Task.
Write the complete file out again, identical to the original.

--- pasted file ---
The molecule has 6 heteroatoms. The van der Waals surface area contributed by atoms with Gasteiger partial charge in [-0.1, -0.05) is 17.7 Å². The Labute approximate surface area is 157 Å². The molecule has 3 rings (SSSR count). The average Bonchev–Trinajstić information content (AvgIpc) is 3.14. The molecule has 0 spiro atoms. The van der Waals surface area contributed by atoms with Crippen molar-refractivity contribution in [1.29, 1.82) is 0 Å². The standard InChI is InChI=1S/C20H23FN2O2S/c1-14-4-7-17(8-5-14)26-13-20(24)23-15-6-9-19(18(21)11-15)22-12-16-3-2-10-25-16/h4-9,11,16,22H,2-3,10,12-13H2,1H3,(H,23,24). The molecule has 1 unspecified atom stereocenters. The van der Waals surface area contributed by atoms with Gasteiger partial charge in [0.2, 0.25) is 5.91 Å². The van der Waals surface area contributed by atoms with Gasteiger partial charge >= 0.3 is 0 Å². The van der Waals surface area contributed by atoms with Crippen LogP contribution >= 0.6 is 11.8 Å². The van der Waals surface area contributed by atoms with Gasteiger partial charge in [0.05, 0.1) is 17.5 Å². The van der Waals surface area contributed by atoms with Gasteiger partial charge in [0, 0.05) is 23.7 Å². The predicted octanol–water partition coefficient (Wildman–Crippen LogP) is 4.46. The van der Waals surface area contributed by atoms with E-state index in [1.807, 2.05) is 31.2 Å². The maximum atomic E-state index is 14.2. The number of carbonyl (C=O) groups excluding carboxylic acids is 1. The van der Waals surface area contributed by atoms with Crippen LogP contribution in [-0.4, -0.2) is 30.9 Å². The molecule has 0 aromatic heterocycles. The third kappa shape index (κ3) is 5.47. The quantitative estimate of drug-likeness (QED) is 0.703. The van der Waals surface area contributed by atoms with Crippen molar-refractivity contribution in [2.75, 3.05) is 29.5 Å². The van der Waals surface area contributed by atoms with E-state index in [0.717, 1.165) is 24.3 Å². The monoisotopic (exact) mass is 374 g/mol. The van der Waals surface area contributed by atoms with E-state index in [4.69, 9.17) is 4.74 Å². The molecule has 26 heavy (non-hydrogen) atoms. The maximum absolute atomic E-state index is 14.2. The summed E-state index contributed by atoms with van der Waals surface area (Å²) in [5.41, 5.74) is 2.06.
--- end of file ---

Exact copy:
The molecule has 6 heteroatoms. The van der Waals surface area contributed by atoms with Gasteiger partial charge in [-0.1, -0.05) is 17.7 Å². The Labute approximate surface area is 157 Å². The molecule has 3 rings (SSSR count). The average Bonchev–Trinajstić information content (AvgIpc) is 3.14. The molecule has 0 spiro atoms. The van der Waals surface area contributed by atoms with Crippen molar-refractivity contribution in [1.29, 1.82) is 0 Å². The standard InChI is InChI=1S/C20H23FN2O2S/c1-14-4-7-17(8-5-14)26-13-20(24)23-15-6-9-19(18(21)11-15)22-12-16-3-2-10-25-16/h4-9,11,16,22H,2-3,10,12-13H2,1H3,(H,23,24). The molecule has 1 unspecified atom stereocenters. The van der Waals surface area contributed by atoms with Gasteiger partial charge in [0.2, 0.25) is 5.91 Å². The van der Waals surface area contributed by atoms with Gasteiger partial charge >= 0.3 is 0 Å². The van der Waals surface area contributed by atoms with Crippen LogP contribution >= 0.6 is 11.8 Å². The van der Waals surface area contributed by atoms with Gasteiger partial charge in [0.05, 0.1) is 17.5 Å². The van der Waals surface area contributed by atoms with Gasteiger partial charge in [0, 0.05) is 23.7 Å². The predicted octanol–water partition coefficient (Wildman–Crippen LogP) is 4.46. The van der Waals surface area contributed by atoms with E-state index in [1.807, 2.05) is 31.2 Å². The maximum atomic E-state index is 14.2. The number of carbonyl (C=O) groups excluding carboxylic acids is 1. The van der Waals surface area contributed by atoms with Crippen LogP contribution in [-0.4, -0.2) is 30.9 Å². The molecule has 0 aromatic heterocycles. The third kappa shape index (κ3) is 5.47. The quantitative estimate of drug-likeness (QED) is 0.703. The van der Waals surface area contributed by atoms with Crippen molar-refractivity contribution in [2.75, 3.05) is 29.5 Å². The van der Waals surface area contributed by atoms with E-state index in [0.717, 1.165) is 24.3 Å². The monoisotopic (exact) mass is 374 g/mol. The van der Waals surface area contributed by atoms with E-state index in [4.69, 9.17) is 4.74 Å². The molecule has 26 heavy (non-hydrogen) atoms. The maximum absolute atomic E-state index is 14.2. The summed E-state index contributed by atoms with van der Waals surface area (Å²) in [5.41, 5.74) is 2.06.